Keyboard proof of concept

A project log for Discrete YASEP

a 16-bits YASEP computer (mostly) made of DIP/SOIC chips like in the 70s and 80s... with 2010's twists!

yann-guidon-ygdesYann Guidon / YGDES 10/24/2015 at 21:250 Comments

Schematics are nice, working circuits are much better ;-)

I found old keyboard keys that I unsoldered in the early 90s, when my ambition was to design a 6809-based computer. It needed keys and I found them in a strange module I bought at a surplus. Then the switches and caps remained in their little boxes for more than 20 years...

Those are nice Siemens-made, not Cherry top-of-the-line but better for typing purpose than the usual KST. You don't need to press the key completely to close the contacts and the caps have enough markings to be useful (though the control/function keys will need stickers).

Those switches have an integrated diode, ready to be wired as you like, but they will only be used for mechanical purposes. I instead use SMB Schottky diodes to increase the voltage margin (this was discussed in the "Redneck" log).

I pulled a Europe-sized board from my stock and layed the keys out: 30 fit so it's enough for this purpose. 16 Hex keys and 14 functions/commands should be enough. The only annoying thing is the keys are not "flush", the PCB needs 3 holes. I managed to reduce this by cutting stuff on the back but a 3mm drill is still required on the PCB.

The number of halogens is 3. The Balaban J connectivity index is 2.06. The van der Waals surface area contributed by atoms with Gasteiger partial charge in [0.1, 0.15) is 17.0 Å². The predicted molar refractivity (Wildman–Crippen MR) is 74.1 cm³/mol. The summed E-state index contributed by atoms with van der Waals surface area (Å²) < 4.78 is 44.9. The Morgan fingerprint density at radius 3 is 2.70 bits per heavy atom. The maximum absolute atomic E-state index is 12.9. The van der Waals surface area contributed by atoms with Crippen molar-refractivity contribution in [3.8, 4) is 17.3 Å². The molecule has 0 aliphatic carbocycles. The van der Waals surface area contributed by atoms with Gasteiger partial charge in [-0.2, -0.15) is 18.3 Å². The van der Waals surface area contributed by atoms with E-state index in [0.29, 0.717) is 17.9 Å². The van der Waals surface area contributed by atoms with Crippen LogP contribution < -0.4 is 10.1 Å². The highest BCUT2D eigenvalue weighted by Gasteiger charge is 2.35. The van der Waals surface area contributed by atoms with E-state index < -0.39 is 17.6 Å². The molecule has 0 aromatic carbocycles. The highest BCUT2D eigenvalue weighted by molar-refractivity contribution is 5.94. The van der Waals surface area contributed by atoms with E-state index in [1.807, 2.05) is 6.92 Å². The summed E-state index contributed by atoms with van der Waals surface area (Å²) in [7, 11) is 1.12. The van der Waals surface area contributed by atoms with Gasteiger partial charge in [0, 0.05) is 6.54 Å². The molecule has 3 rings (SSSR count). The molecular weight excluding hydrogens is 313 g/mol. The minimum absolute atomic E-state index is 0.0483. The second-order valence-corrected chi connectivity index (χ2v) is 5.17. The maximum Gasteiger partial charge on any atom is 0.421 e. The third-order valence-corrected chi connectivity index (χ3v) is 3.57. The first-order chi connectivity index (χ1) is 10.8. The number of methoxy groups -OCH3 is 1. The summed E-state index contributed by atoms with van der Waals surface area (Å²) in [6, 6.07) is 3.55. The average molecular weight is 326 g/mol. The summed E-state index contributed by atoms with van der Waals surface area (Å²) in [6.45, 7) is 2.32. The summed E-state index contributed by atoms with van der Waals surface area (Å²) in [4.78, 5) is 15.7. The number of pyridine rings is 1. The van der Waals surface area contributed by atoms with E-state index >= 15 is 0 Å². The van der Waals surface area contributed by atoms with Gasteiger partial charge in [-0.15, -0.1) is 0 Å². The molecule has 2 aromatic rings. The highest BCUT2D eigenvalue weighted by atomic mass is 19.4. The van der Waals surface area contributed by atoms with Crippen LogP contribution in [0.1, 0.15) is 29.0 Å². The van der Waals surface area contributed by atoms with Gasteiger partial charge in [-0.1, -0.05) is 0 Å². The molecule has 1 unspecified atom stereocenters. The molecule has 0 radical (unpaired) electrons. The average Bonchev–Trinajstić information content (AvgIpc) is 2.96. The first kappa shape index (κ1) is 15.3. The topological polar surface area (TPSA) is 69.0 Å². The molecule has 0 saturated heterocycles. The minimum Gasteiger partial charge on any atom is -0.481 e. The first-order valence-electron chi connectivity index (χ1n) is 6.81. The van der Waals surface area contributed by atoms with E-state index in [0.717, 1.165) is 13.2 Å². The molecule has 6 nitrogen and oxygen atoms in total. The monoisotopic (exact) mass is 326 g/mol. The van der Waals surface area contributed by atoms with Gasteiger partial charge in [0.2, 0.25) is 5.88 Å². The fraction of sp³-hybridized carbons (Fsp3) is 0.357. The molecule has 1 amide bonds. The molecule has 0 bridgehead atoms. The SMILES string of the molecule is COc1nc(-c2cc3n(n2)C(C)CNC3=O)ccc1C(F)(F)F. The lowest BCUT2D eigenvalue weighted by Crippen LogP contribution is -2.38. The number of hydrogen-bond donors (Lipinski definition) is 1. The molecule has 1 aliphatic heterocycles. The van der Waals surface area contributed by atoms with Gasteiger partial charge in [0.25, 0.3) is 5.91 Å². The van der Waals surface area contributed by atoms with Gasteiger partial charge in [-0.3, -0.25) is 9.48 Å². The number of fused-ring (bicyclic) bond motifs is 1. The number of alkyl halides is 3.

After this is done, the rest is very easy.

Switches and SMB diodes are then soldered:
(fancy wiring, huh ?)

I tested all the keys' contacts and had to change one.
I can now choose where I'll put each key for optimal convenience.

That's a nice "retro" look ;-) But more important it's functional and cheap.

The questions that remain are:

I haven't checked yet my stock of HC parts in DIP package. I can't afford buying new things at this moment so I have to be patient and use what I already have...